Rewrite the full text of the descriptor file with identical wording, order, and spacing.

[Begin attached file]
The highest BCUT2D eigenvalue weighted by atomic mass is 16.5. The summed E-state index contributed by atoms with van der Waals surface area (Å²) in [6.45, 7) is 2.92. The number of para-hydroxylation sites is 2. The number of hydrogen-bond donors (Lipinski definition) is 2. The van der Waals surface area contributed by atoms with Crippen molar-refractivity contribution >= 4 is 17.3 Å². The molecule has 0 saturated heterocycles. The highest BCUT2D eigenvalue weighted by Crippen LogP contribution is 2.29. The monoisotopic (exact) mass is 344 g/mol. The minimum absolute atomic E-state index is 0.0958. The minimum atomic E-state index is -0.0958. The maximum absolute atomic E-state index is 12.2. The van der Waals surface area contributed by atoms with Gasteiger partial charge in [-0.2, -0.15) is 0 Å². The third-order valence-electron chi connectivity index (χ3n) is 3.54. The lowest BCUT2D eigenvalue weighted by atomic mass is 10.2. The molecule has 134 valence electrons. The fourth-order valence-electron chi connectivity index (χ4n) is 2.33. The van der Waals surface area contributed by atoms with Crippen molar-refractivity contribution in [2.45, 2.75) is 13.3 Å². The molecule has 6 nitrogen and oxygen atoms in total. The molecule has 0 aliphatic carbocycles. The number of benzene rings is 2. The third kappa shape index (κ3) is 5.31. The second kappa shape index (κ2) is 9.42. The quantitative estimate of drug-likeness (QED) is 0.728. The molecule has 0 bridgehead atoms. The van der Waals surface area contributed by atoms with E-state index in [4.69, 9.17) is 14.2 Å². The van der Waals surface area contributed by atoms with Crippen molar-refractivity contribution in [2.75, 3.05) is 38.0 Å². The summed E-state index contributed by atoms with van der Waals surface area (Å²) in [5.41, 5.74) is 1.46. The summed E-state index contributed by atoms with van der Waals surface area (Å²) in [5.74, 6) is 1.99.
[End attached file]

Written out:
The highest BCUT2D eigenvalue weighted by atomic mass is 16.5. The summed E-state index contributed by atoms with van der Waals surface area (Å²) in [6.45, 7) is 2.92. The number of para-hydroxylation sites is 2. The number of hydrogen-bond donors (Lipinski definition) is 2. The van der Waals surface area contributed by atoms with Crippen molar-refractivity contribution >= 4 is 17.3 Å². The molecule has 0 saturated heterocycles. The highest BCUT2D eigenvalue weighted by Crippen LogP contribution is 2.29. The monoisotopic (exact) mass is 344 g/mol. The minimum absolute atomic E-state index is 0.0958. The minimum atomic E-state index is -0.0958. The maximum absolute atomic E-state index is 12.2. The van der Waals surface area contributed by atoms with Gasteiger partial charge in [-0.2, -0.15) is 0 Å². The third-order valence-electron chi connectivity index (χ3n) is 3.54. The lowest BCUT2D eigenvalue weighted by atomic mass is 10.2. The molecule has 134 valence electrons. The fourth-order valence-electron chi connectivity index (χ4n) is 2.33. The van der Waals surface area contributed by atoms with Crippen molar-refractivity contribution in [2.45, 2.75) is 13.3 Å². The molecule has 6 nitrogen and oxygen atoms in total. The molecule has 0 aliphatic carbocycles. The number of benzene rings is 2. The third kappa shape index (κ3) is 5.31. The second kappa shape index (κ2) is 9.42. The quantitative estimate of drug-likeness (QED) is 0.728. The molecule has 0 bridgehead atoms. The van der Waals surface area contributed by atoms with E-state index in [4.69, 9.17) is 14.2 Å². The van der Waals surface area contributed by atoms with Crippen molar-refractivity contribution in [2.75, 3.05) is 38.0 Å². The summed E-state index contributed by atoms with van der Waals surface area (Å²) in [5.41, 5.74) is 1.46. The summed E-state index contributed by atoms with van der Waals surface area (Å²) in [5.74, 6) is 1.99.